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Nitrate rich vegetables - a healthy cognitive enhancer?

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Here's an interesting article on nitrate rich vegetables...

Dietary nitrate modulates cerebral blood flow parameters and cognitive performance in humans: A double-blind, placebo-controlled, crossover investigation.

Nitrate derived from vegetables is consumed as part of a normal diet and is reduced endogenously via nitrite to nitric oxide. It has been shown to improve endothelial function, reduce blood pressure and the oxygen cost of sub-maximal exercise, and increase regional perfusion in the brain. The current study assessed the effects of dietary nitrate on cognitive performance and prefrontal cortex cerebral blood-flow (CBF) parameters in healthy adults. In this randomised, double-blind, placebo-controlled, parallel-groups study, 40 healthy adults received either placebo or 450ml beetroot juice (~5.5mmol nitrate). Following a 90minute drink/absorption period, participants performed a selection of cognitive tasks that activate the frontal cortex for 54min. Near-Infrared Spectroscopy (NIRS) was used to monitor CBF and hemodynamics, as indexed by concentration changes in oxygenated and deoxygenated-haemoglobin, in the frontal cortex throughout. The bioconversion of nitrate to nitrite was confirmed in plasma by ozone-based chemi-luminescence. Dietary nitrate modulated the hemodynamic response to task performance, with an initial increase in CBF at the start of the task period, followed by consistent reductions during the least demanding of the three tasks utilised. Cognitive performance was improved on the serial 3s subtraction task. These results show that single doses of dietary nitrate can modulate the CBF response to task performance and potentially improve cognitive performance, and suggest one possible mechanism by which vegetable consumption may have beneficial effects on brain function.

  • Dietary nitrate is reduced endogenously via nitrite to nitric oxide.
  • The effects of nitrate rich beetroot juice on frontal cerebral blood-flow were tested.
  • Nitrate modulated the hemodynamic response to task performance in the frontal cortex.
  • Performance on one of three tasks (serial 3s subtractions) was improved.
  • Plasma nitrite was increased.
  • Previous research suggests that NO exerts a number of effects that might also impact on overall cellular energy consumption in the brain. These include the inhibition of mitochondrial respiration and therefore oxygen consumption, including via inhibition of cytochrome c oxidase, and enhancement of the efficiency of oxidative phosphorylation by decreasing slipping of the proton pumps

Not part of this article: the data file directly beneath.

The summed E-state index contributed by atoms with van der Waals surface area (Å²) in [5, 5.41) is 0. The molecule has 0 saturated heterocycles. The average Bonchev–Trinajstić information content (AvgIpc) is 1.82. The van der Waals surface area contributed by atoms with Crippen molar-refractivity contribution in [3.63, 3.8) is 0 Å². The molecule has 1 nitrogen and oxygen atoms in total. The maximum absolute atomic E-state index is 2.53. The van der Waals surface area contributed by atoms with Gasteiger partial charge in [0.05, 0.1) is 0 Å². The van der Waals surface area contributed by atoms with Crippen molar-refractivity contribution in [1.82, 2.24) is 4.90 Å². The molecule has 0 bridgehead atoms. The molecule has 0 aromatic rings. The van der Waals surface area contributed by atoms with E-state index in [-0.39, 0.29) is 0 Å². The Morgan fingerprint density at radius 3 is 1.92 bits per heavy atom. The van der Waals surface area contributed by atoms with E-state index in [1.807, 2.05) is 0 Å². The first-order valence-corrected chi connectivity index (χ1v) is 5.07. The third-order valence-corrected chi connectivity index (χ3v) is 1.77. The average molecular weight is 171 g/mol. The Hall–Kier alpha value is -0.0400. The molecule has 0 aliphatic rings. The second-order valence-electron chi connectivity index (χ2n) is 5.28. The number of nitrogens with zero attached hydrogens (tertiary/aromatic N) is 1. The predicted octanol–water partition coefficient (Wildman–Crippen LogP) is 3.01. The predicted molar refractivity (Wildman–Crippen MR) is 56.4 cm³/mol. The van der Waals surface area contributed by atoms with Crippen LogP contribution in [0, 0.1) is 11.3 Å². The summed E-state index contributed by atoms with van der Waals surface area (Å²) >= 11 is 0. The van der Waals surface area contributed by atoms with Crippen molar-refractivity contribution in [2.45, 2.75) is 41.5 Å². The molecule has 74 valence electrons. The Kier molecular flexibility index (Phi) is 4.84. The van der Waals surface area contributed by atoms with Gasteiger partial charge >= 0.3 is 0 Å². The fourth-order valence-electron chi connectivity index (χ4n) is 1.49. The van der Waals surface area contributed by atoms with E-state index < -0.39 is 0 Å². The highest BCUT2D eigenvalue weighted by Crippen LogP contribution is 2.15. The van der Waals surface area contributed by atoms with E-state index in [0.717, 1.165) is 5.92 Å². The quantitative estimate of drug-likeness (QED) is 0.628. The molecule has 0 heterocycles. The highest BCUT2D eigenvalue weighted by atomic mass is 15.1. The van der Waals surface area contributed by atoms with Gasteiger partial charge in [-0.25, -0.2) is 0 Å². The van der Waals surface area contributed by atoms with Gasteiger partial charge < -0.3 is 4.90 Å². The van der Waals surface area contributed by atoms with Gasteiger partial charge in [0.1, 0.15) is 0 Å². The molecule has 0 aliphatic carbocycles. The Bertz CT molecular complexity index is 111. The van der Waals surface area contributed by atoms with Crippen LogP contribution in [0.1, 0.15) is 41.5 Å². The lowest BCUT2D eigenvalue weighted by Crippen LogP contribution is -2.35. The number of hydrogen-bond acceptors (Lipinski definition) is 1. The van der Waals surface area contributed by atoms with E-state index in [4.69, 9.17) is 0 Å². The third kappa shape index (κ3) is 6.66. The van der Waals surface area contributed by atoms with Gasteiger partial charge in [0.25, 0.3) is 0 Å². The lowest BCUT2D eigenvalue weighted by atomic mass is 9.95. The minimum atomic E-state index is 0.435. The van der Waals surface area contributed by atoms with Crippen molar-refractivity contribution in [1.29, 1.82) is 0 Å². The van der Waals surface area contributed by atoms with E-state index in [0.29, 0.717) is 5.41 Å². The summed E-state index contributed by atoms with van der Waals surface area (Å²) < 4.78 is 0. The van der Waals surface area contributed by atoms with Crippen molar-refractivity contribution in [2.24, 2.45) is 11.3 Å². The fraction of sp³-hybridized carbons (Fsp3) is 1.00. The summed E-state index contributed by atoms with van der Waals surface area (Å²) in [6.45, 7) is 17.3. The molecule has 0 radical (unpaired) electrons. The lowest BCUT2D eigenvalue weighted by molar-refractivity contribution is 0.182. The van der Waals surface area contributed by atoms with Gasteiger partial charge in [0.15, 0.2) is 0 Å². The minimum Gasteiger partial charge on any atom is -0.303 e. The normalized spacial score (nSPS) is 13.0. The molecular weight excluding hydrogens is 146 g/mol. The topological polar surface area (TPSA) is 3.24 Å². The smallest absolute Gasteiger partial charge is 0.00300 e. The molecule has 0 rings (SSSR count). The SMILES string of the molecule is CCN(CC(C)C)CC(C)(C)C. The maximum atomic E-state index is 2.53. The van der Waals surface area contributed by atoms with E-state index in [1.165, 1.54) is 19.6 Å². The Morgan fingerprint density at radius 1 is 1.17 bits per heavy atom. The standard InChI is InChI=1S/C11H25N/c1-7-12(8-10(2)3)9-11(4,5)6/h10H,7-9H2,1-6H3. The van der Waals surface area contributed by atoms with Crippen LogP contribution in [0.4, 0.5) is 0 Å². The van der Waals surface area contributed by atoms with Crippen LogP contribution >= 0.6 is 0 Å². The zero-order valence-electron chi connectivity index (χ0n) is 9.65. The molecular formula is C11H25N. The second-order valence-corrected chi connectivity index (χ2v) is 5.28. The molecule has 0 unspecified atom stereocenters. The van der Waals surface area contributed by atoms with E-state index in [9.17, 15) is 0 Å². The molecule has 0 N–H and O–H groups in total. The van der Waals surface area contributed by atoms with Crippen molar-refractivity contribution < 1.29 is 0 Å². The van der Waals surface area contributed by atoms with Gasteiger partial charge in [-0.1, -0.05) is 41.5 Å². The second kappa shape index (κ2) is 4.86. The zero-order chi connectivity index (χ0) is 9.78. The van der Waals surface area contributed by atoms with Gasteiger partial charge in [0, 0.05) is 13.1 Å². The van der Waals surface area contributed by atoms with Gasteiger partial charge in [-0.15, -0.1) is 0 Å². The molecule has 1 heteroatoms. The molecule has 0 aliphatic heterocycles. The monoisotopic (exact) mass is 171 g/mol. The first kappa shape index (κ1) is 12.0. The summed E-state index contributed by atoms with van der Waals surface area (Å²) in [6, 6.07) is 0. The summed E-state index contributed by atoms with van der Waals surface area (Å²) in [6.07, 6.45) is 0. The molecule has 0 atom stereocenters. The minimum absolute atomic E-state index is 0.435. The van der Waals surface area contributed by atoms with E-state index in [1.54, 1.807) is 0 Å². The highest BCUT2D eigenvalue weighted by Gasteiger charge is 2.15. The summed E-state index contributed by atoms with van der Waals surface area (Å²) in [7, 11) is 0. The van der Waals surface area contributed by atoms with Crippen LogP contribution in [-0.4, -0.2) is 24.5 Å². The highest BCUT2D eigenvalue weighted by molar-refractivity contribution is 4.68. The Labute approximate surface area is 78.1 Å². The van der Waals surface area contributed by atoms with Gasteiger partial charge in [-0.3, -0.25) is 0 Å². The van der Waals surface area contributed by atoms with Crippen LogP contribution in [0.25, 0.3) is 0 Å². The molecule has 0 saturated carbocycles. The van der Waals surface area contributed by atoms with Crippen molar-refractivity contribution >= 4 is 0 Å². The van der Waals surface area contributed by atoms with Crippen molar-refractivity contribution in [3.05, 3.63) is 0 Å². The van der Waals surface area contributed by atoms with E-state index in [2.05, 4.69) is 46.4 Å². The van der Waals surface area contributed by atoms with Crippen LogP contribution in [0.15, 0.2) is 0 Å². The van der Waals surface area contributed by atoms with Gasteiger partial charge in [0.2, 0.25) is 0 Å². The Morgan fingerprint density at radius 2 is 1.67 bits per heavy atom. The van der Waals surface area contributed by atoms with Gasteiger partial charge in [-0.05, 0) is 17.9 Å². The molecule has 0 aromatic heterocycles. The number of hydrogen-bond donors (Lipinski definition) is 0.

• Vegetables rich in nitrate include spinach, lettuce, broccoli and beetroot

"The ingestion of nitrate, including from dietary sources, is associated with a number of effects consistent with increased levels of endogenous NO synthesis, including reductions in blood pressure. This effect has been demonstrated as early as 3 h after a single dose of nitrate rich beetroot juice, with a concomitant protection of forearm endothelial function and in vitro inhibition of platelet aggregation. Dietary nitrate has also been shown to reduce the overall oxygen cost of sub-maximal exercise 2.5 h after ingestion and after three or more days of administration. Similarly, an increase in peak power and work-rate, a speeding of VO2 mean response time in healthy 60-70 year olds and delayed time to task failure during severe exercise have also been reported following the consumption of nitrate rich beetroot juice consumed daily for 4 to 15 days. Nitrate related reductions have also been demonstrated with regard to the rate of adenosine-5'-triphosphate (ATP) turnover using magnetic resonance spectroscopy, whilst improved oxygenation has been confirmed directly in the muscle during exercise using Near-Infrared Spectroscopy (NIRS).